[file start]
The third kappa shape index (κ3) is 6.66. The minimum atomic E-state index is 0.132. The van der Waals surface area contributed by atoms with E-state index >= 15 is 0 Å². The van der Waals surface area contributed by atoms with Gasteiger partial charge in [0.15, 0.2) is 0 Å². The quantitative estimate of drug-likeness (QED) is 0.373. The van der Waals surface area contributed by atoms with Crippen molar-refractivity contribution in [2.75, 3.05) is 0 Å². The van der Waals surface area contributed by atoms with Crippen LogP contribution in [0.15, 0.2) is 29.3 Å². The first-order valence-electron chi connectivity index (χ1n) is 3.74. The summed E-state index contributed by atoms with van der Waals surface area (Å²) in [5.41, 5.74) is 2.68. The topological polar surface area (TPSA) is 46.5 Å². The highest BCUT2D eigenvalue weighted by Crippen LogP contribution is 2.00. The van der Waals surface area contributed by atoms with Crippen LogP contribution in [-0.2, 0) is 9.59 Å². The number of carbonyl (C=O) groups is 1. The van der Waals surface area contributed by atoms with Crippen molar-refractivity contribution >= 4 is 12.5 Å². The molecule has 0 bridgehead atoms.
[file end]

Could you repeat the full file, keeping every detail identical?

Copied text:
The third kappa shape index (κ3) is 6.66. The minimum atomic E-state index is 0.132. The van der Waals surface area contributed by atoms with E-state index >= 15 is 0 Å². The van der Waals surface area contributed by atoms with Gasteiger partial charge in [0.15, 0.2) is 0 Å². The quantitative estimate of drug-likeness (QED) is 0.373. The van der Waals surface area contributed by atoms with Crippen molar-refractivity contribution in [2.75, 3.05) is 0 Å². The van der Waals surface area contributed by atoms with Crippen LogP contribution in [0.15, 0.2) is 29.3 Å². The first-order valence-electron chi connectivity index (χ1n) is 3.74. The summed E-state index contributed by atoms with van der Waals surface area (Å²) in [5.41, 5.74) is 2.68. The topological polar surface area (TPSA) is 46.5 Å². The highest BCUT2D eigenvalue weighted by Crippen LogP contribution is 2.00. The van der Waals surface area contributed by atoms with Crippen LogP contribution in [-0.2, 0) is 9.59 Å². The number of carbonyl (C=O) groups is 1. The van der Waals surface area contributed by atoms with Crippen molar-refractivity contribution >= 4 is 12.5 Å². The molecule has 0 bridgehead atoms.